Homepage:http://jmvidal.cse.sc.edu

Office:SWGN 3A51

Office Hours:Check my Calendar, or email me for appointment.

Email:vidal@sc.edu

**Grading:**

Item | Percentage |
---|---|

Tests (2) | 25% each, for a 50% total. |

Final Project | 30% |

Problem Sets (4) | 5% each, for a 20% total. |

We will adhere USC's statement on academic
responsibility. This means that expulsion procedures will be
initiated for anyone caught either *giving* or receiving
help in a problem set or test. I will be grading everything myself
since this class does not have a TA. Please, try to help out by
properly commenting your code.

**Problem Sets:** All problem sets are to be done
individually and will likely involve the use of netlogo to solve a
multiagent problem. All problem sets will be graded based on the
quality of the writeup up: the quality of the writing, the
originality of the ideas use, the simplicity of the code, and the
performance of the system.

**Tests:** There will be two tests. They cover the
material discussed in class.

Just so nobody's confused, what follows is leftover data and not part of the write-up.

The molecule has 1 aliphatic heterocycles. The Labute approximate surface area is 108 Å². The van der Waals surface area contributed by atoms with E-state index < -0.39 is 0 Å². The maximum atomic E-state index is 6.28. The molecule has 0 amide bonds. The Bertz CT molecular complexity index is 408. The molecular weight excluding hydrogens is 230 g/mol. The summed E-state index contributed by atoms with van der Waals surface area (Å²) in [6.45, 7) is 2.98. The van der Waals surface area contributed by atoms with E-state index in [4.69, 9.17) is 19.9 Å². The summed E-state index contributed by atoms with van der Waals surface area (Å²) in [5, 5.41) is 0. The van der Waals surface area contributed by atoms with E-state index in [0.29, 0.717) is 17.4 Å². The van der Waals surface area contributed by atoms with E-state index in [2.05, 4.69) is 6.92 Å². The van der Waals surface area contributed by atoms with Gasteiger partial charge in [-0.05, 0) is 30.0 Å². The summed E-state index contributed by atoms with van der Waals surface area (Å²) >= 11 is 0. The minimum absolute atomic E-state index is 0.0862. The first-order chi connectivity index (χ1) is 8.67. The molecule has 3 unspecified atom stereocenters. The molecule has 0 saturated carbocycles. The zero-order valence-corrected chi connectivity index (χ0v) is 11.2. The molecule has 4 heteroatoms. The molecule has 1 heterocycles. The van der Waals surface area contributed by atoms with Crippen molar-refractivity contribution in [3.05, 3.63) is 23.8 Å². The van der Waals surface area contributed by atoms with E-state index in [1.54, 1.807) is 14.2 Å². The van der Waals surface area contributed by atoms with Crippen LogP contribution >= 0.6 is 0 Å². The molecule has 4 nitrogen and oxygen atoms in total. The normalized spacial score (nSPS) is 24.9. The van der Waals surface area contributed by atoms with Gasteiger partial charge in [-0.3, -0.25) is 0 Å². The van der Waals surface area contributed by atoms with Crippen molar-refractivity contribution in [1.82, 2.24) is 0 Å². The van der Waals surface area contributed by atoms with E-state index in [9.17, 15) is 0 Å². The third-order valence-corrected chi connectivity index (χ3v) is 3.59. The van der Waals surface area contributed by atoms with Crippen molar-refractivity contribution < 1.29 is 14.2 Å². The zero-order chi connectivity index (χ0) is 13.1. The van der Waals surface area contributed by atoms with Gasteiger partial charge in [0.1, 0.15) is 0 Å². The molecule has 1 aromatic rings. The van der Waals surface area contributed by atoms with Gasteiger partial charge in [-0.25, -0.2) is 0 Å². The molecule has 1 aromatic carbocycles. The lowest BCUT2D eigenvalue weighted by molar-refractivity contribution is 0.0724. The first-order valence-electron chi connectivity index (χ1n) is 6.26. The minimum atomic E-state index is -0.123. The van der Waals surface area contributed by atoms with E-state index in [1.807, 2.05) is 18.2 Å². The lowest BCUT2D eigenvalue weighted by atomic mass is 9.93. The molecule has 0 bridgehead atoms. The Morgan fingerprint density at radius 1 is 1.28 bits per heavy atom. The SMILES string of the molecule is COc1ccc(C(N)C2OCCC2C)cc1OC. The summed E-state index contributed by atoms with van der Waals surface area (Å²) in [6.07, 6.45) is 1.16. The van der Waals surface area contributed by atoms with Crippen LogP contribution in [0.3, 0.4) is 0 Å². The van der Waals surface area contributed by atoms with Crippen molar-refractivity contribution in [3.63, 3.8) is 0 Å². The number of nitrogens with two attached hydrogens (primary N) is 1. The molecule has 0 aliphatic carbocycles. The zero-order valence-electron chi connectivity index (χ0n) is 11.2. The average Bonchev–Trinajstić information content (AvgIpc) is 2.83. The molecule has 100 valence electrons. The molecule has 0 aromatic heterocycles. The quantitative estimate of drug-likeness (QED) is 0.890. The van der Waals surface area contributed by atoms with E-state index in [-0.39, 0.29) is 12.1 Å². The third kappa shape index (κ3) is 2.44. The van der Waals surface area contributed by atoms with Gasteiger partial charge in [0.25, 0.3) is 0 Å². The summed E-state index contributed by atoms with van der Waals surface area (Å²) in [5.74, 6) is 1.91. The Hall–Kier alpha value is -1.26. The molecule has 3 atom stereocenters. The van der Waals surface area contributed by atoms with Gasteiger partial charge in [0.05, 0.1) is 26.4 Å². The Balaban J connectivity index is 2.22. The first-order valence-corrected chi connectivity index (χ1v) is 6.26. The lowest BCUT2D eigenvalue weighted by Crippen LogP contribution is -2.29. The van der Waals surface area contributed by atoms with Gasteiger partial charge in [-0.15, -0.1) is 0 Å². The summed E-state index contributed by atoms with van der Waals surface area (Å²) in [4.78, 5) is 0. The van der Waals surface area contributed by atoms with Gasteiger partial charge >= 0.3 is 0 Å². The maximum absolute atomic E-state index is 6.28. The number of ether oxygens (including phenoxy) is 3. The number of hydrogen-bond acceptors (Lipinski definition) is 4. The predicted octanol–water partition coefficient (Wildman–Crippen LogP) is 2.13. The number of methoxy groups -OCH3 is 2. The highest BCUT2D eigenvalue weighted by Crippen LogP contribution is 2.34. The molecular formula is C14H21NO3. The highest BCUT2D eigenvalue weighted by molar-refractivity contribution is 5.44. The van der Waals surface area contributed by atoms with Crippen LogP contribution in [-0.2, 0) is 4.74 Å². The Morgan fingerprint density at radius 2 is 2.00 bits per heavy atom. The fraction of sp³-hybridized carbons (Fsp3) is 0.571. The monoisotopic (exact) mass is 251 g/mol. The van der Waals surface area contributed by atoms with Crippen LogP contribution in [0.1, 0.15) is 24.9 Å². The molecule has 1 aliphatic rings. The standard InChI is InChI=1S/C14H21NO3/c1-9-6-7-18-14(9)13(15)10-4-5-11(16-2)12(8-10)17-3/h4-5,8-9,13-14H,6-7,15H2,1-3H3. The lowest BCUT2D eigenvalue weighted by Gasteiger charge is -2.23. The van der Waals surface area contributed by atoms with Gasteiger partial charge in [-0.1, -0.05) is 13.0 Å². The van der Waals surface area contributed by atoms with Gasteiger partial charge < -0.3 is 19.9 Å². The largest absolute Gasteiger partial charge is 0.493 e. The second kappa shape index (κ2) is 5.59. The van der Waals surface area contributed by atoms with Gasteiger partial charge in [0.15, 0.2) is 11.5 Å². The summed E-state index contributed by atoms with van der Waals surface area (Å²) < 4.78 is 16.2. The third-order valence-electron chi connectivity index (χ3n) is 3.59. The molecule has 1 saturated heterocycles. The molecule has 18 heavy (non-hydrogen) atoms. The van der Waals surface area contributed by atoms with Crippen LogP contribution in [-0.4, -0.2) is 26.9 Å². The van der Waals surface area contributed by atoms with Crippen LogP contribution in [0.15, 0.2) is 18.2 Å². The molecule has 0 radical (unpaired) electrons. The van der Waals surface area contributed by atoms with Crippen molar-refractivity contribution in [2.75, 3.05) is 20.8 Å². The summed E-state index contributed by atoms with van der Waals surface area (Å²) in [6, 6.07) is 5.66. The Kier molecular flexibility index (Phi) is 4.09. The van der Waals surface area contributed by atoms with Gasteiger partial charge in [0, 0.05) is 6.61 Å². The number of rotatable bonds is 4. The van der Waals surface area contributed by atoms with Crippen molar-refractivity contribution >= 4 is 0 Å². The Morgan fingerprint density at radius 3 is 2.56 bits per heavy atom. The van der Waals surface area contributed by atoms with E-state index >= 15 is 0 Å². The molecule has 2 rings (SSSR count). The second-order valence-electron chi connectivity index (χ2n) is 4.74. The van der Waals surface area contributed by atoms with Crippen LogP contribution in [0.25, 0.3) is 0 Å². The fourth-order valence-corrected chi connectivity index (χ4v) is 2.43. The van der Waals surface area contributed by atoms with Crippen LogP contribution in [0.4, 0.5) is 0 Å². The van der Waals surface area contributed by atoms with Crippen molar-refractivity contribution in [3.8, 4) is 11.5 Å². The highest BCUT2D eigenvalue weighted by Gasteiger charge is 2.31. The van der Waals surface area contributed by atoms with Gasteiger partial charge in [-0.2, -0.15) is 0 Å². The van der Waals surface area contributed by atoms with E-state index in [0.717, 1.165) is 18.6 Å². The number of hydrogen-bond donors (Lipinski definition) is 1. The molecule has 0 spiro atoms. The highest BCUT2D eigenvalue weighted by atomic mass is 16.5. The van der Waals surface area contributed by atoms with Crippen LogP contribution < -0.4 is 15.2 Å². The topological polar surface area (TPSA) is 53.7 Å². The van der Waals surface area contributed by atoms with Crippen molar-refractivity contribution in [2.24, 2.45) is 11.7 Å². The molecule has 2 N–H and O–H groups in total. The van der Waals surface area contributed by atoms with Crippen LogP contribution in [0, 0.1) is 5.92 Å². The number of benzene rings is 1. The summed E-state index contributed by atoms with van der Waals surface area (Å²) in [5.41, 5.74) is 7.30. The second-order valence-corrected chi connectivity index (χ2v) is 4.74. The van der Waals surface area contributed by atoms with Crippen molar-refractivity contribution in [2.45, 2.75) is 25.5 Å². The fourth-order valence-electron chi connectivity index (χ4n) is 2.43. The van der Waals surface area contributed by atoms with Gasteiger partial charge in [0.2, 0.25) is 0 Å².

**Final Project:** The final project will consist of
writing a research paper. The project can be done individually or
by a pair of students; bigger groups are disallowed.

**Overview:** This class will provide a solid foundation in
the field of multiagent systems design and engineering. We study
all the major MAS design techinques, agent architectures, and
communication languages. We take a hands-on approach by
building many NetLogo simulations of well-known problems.

The class, therefore, has two components: theoretical and implementation. The theoretical component includes the lectures, readings from the textbook and papers, and several problem sets. The implementation component includes the programming assignments and final project.

**Prerequisites:** You will do better in this class if you
have taken an introductory AI class and possess some
mathematical sophistication.

**Deliverables:** Students who pass this class are able to
design and implemented complex solutions for distributed,
real-time, noisy problems that require the coordination of
independent and possibly selfish autonomous units. The students
have in-depth knowledge of the most common agent architectures,
coordination protocols, and the mathematics required to
understand coordination, cooperation, and mechanism design.
They also have basic knowledge of game theory and economic
theory as they apply to the design of incentive-compatible
protocols.

Jose M. Vidal Last modified: Mon Aug 1 10:49:59 EDT 2005